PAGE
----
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Wednesday, May 02, 2012

Jim O'Sullivan

On occasion, former colleagues read this blog. For those who remember Jim O'Sullivan, I am saddened to pass along his obituary:

James L. O’Sullivan, retired Foreign Service officer, retired Head of the Political Science Department at the University of Louisville (KY) died at the Connecticut Hospice Center in Branford CT on Tuesday April 10, 2012. O’Sullivan was born on October 23, 1916. He attended Orange Center School (Orange CT) and Hillhouse High School (New Haven) and Canterbury School in New Milford before attending Williams College (AB 1938) studying economics and receiving a letter in golf. In addition, one of the things Jim was most proud of was his receiving the Eagle Scout medal in 1933 as a member of Derby ’s Troop 3. He served in the U.S. Department of State Foreign Service from 1942 until 1971. In 1945 he served in the American Embassy in Chungking , China after an adventuresome ride over the Hump in a C-140. He met Chang Kai-Shek and Chou-en-Lai and other important figures while there. He then continued on to Hanoi where he served from spring of 1946 until December 1947, observing Ho Chi Minh and the conflict with the French colonial forces as the only American official in northern Indochina.
Following those early years he served in Rome , Tunisia , Brazzaville , Congo , Kinshasa Congo/Zaire, Djakarta, Kuala Lumpur and Sydney , Australia. Jim joined the faculty at the University of Louisville in 1967 as a visiting Diplomat in Residence. Following his final posting to Australia as the Consul General in Sydney (1968-1971) he returned to Louisville and joined the political science department. He served as head of the department from 1974-1977. He was an active member of the faculty senate and served on the Athletics Committee and as the faculty representative to the NCAA committee. Jim was the 1st recipient of the Minerva Award for the University of Louisville . Jim was an avid and excellent golfer, playing nearly to the last day of his life. He was a life member of the Royal Selangor Club in Kuala Lumpur and won championships in Italy , Tunisia as well as being a renowned player in Louisville and on courses across Connecticut . He was also a life member of the Oronoque Country Club. Jim was very active at the Oronoque Village Condominium and served as an officer on the board of OVCA. Jim is survived by step-son Robert Hilgendorff of Fairfield, CT and step-daughters Katherine Blanchard of Oxford, NH and Jane Huggins of Altamont, NY as well as step-grandchildren Stevens, Emily, Jeffrey and Andrew. Additional survivors are his brother Robert and family, ( Lakewood CO ), and sister Patricia ( Orange CT ), Jeff, John, Kathy, Patrick and David, children of his brother Thomas and his friends and acquaintances in Oronoque Village , especially his friend Myrtie Hall. He was predeceased by his first wife, Eleanor Goode (d. 1977) and his second wife, Jean Fraser Hilgendorff (d 2008). A Mass of Christian Burial will be celebrated on Saturday, April 14,2012 at 10:00 AM Directly at St. Margaret Mary Roman Catholic Church, Shelton, with father Chris Samele officiating. Interment will follow in St. Michael’s Cemetery, Stratford . Friends may greet the family on Friday, April 13, 2012 from 3 to 7 pm at the Dennis & D’Arcy – Abriola & Kelemen Funeral Home, 2611 Main Street Stratford . For online condolences please visit www.dennisanddarcy.com. In lieu of flowers, memorial contributions are requested for the Community Soup Kitchen, 84 Broadway in New Haven Ct (06511).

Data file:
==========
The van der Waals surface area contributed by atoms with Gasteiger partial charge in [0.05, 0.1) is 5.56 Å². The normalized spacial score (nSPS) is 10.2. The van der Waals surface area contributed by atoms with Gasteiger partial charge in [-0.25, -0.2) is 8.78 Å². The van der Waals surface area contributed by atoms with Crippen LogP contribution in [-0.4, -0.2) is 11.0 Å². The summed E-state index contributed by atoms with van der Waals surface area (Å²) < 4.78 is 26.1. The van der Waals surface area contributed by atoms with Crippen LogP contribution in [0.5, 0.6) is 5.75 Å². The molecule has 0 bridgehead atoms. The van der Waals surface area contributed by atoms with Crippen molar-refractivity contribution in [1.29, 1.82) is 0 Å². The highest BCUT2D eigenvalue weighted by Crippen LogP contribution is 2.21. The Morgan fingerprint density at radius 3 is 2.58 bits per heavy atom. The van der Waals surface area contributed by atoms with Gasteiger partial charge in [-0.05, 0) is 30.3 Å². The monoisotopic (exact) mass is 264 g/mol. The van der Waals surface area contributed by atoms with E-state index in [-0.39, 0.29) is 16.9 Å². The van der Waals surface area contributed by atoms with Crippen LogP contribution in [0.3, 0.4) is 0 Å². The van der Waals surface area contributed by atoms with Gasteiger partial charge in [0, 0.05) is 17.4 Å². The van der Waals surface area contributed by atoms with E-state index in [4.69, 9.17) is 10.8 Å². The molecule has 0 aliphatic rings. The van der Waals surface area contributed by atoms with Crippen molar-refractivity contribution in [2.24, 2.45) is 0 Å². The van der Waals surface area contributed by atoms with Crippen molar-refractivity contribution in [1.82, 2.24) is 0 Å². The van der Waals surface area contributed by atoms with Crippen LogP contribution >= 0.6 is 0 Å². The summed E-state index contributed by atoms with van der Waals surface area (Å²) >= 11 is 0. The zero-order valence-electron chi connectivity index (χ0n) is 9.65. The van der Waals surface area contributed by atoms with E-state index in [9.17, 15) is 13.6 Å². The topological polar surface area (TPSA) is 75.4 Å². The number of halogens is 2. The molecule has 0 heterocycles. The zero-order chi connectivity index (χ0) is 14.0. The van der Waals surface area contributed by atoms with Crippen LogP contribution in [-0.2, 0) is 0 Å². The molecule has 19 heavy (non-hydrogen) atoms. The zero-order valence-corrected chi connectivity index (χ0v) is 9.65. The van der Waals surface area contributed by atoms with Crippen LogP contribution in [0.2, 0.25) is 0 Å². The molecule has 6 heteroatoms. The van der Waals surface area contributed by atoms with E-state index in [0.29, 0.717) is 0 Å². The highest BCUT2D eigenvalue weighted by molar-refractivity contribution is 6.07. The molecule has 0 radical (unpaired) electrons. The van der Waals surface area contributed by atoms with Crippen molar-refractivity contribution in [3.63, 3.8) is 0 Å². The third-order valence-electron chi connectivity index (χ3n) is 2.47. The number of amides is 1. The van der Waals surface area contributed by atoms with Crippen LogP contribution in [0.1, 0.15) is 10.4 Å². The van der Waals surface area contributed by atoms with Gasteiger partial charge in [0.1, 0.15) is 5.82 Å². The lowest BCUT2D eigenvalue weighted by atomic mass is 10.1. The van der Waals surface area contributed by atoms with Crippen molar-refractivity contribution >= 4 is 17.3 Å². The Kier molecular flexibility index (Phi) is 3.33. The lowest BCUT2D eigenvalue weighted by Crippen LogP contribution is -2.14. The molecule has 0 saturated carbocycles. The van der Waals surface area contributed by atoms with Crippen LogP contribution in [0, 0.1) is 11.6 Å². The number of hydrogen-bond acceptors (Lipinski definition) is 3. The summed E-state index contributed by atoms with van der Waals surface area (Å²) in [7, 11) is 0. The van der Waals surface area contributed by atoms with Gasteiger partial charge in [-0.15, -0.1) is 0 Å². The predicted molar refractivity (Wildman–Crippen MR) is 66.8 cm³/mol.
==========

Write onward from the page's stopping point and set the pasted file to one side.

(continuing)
Jim would have been 96 years old this October, so he certainly lived a long and productive life. I'm not sure of the last time I saw him -- perhaps when he was in town to accept the University's Minerva award. At the ceremony honoring Jim, I sat directly behind Denny Crum.

In the early 1990s, Jim used to warn everyone about the possibility of future disorder in China -- perhaps a return to the brutal politics of the warlord era. He and I had several discussions about "gender norming" in the State Department. And he wanted  outsiders to realize that Kentucky farmers are incredibly dependent upon marijuana as a cash crop.

One last memory shared by others: Jim used to trounce various junior colleagues in racquet sports -- he repeatedly challenged me to play, but I declined.

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